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Project is asking people to report winter sightings of monarch butterflies in Georgia

SOCIAL CIRCLE – Over the past few winters, volunteers from across the Southeast and Gulf states provided more than 6,700 observations of monarch butterflies.

And for the upcoming winter, the partnership of universities, agencies and other organizations called “Monarchs Overwintering in Southeastern States” is requesting the public’s continued involvement in reporting sightings.

Sonia Altizer, a University of Georgia ecology professor and director of Project Monarch Health, said the information can help scientists determine if these iconic but declining butterflies “can overwinter as non-breeding adults in the southern U.S. and how this might affect future population numbers.”

Also, the monitoring will help document how winter-breeding activity might be affecting the annual migration of monarchs to Mexico. Understanding migration and overwintering behavior is crucial to conserving monarchs, a candidate for listing under the Endangered Species Act.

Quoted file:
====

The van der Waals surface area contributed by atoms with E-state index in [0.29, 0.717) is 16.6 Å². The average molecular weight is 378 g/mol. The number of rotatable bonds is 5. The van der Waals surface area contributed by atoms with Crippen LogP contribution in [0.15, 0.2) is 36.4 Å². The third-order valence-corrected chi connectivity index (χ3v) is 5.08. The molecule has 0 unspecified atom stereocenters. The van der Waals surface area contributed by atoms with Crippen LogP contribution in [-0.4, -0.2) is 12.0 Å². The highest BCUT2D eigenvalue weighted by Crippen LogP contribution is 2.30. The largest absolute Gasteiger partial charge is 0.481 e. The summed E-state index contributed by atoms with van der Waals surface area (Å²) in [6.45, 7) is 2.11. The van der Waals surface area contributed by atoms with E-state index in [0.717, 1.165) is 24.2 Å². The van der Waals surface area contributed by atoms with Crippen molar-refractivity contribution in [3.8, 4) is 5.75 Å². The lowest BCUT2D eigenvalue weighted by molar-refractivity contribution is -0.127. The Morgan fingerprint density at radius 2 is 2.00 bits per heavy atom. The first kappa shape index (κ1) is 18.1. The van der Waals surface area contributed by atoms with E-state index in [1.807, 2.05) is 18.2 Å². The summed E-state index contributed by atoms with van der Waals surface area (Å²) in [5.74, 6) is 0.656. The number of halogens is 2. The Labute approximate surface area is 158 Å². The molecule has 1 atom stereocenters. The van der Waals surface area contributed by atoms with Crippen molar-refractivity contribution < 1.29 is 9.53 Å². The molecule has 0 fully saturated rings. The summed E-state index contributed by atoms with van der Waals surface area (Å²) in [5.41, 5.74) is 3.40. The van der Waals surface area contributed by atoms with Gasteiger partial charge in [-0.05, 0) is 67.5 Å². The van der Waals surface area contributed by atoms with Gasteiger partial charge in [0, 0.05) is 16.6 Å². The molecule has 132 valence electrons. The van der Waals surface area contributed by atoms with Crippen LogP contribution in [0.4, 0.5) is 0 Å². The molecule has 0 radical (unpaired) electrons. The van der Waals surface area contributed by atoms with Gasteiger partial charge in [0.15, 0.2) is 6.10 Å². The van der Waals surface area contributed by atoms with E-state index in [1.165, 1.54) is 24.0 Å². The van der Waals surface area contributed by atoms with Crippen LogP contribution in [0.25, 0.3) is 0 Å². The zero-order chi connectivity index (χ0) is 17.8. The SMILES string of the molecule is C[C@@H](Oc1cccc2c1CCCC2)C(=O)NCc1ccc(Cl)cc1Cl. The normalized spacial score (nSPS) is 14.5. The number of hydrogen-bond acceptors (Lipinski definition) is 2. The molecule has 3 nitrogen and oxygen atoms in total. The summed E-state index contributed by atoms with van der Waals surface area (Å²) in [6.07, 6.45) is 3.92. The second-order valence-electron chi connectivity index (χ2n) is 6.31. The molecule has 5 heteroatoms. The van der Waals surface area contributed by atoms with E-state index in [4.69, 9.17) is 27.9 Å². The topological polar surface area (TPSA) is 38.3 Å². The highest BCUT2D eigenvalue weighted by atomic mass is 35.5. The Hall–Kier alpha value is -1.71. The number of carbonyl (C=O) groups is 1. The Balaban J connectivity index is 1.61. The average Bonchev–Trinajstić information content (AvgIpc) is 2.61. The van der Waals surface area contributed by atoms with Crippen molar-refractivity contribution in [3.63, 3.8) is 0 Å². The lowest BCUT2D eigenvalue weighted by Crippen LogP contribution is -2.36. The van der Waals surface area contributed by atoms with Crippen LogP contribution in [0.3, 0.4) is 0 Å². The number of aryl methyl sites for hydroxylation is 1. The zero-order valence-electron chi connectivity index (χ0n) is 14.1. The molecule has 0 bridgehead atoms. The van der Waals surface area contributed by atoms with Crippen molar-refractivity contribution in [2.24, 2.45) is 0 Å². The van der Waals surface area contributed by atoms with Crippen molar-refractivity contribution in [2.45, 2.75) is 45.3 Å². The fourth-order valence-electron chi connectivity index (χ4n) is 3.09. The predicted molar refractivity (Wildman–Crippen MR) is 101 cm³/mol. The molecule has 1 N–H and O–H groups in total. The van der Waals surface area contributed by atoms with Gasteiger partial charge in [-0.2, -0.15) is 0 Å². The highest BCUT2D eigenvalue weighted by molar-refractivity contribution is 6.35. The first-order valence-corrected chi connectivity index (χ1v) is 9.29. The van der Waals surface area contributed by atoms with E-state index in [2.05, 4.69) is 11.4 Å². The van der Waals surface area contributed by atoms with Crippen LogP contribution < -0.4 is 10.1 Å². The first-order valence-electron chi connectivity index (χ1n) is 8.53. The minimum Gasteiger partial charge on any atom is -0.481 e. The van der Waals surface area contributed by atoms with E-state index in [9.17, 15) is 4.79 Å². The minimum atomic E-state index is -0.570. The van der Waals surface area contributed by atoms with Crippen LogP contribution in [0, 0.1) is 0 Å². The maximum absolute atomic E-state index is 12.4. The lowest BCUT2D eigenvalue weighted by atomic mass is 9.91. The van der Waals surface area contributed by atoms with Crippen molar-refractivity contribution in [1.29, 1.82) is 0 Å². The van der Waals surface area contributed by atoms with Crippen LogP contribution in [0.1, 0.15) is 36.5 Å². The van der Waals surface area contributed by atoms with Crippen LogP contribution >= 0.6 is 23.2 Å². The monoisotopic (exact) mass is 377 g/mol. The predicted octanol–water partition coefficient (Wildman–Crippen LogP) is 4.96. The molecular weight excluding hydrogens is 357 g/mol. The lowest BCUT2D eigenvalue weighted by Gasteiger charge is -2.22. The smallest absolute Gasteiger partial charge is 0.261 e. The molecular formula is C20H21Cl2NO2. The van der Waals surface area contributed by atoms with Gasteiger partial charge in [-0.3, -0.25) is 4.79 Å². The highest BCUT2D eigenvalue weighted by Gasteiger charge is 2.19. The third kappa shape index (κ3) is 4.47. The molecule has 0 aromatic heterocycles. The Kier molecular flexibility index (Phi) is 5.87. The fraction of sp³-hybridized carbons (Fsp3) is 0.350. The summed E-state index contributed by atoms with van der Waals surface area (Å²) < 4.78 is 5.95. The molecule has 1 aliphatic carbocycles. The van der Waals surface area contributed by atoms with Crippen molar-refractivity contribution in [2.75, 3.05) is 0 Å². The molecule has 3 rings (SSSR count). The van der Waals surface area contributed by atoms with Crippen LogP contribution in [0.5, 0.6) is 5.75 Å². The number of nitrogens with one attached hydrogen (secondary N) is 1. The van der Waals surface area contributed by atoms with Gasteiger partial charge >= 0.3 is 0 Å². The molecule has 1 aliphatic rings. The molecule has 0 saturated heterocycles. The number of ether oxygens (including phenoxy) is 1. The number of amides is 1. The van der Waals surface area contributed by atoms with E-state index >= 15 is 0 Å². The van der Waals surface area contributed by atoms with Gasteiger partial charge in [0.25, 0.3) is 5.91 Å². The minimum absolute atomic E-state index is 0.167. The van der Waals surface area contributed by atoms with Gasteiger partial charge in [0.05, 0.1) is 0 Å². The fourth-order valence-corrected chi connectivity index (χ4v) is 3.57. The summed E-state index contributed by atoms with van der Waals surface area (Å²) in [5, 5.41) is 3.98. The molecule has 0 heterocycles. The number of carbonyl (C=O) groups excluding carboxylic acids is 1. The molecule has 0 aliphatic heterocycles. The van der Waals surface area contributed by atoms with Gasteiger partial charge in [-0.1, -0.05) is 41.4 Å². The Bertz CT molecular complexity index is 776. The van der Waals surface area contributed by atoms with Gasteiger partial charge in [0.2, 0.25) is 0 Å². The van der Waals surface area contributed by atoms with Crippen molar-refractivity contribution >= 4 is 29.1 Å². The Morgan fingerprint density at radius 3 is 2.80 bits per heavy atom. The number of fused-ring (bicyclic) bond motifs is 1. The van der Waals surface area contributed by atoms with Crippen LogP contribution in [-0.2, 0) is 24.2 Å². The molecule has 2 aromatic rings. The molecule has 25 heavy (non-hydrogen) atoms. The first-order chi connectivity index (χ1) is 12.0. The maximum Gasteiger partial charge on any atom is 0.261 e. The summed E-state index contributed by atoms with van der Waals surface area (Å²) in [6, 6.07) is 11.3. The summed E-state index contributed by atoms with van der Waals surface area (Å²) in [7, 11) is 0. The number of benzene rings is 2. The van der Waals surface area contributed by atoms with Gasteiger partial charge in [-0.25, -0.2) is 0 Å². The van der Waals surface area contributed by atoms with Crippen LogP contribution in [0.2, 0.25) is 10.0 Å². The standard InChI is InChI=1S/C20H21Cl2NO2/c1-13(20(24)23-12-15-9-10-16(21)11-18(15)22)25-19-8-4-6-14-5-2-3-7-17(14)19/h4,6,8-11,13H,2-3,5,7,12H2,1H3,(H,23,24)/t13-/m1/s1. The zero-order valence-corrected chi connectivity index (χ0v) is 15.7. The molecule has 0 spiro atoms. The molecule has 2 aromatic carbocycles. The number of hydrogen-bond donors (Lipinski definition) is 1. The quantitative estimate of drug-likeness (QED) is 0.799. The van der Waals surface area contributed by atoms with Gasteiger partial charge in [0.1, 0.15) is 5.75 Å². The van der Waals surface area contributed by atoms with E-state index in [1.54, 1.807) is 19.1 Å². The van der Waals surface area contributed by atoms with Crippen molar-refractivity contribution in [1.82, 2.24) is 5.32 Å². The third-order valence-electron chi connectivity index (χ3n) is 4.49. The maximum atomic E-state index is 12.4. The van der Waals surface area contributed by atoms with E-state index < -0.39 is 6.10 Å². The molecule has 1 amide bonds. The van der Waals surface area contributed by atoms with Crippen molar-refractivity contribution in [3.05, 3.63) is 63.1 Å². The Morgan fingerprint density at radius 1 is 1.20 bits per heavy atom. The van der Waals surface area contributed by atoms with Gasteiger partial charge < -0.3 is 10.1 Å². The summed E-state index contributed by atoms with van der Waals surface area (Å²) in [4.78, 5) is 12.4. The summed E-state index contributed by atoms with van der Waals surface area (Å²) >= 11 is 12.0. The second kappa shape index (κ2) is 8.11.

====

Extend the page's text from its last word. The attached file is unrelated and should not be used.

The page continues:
Thousands of monarchs stream across the South each fall on their way to wintering grounds in central Mexico. In the spring, the eastern population of the butterfly returns to the U.S. and Canada to breed.

But not all monarchs migrate to Mexico. Volunteer observations over the past two decades have helped scientists better understand how and why some monarchs breed throughout the winter in the southern U.S. Scattered reports also suggest that some monarchs can overwinter in coastal regions in a non-breeding state, like their wintering behavior in Mexico.

The public is asked to report monarch sightings now through March 1 in Georgia, the Carolinas, Florida, Alabama, Mississippi, Louisiana and Texas.

Observations are entered in Journey North’s online data portal, where the data is transformed into real-time mapping visualizations of monarch migration and breeding. Journey North is an organization designed to engage people across North America in tracking wildlife migration and seasonal change.

Susan Meyers, volunteer from Monarchs Across Georgia agreed. “Volunteers are vital to this effort. If you enjoy being outdoors and exploring your local ecosystem, this is an easy activity that can be done alone or with your family.”

Wildlife biologist Anna Yellin of the Georgia Department of Natural Resources said project partners are grateful to all who reported sightings last winter. “When we come together as a community as we have with this effort, we stand a better chance of protecting the monarch butterfly for future generations.”

How to take part

Step 1: Create a free account at

Step 2: Learn how to report monarch sightings at

Step 3: Now through March 1, submit monarch observations at
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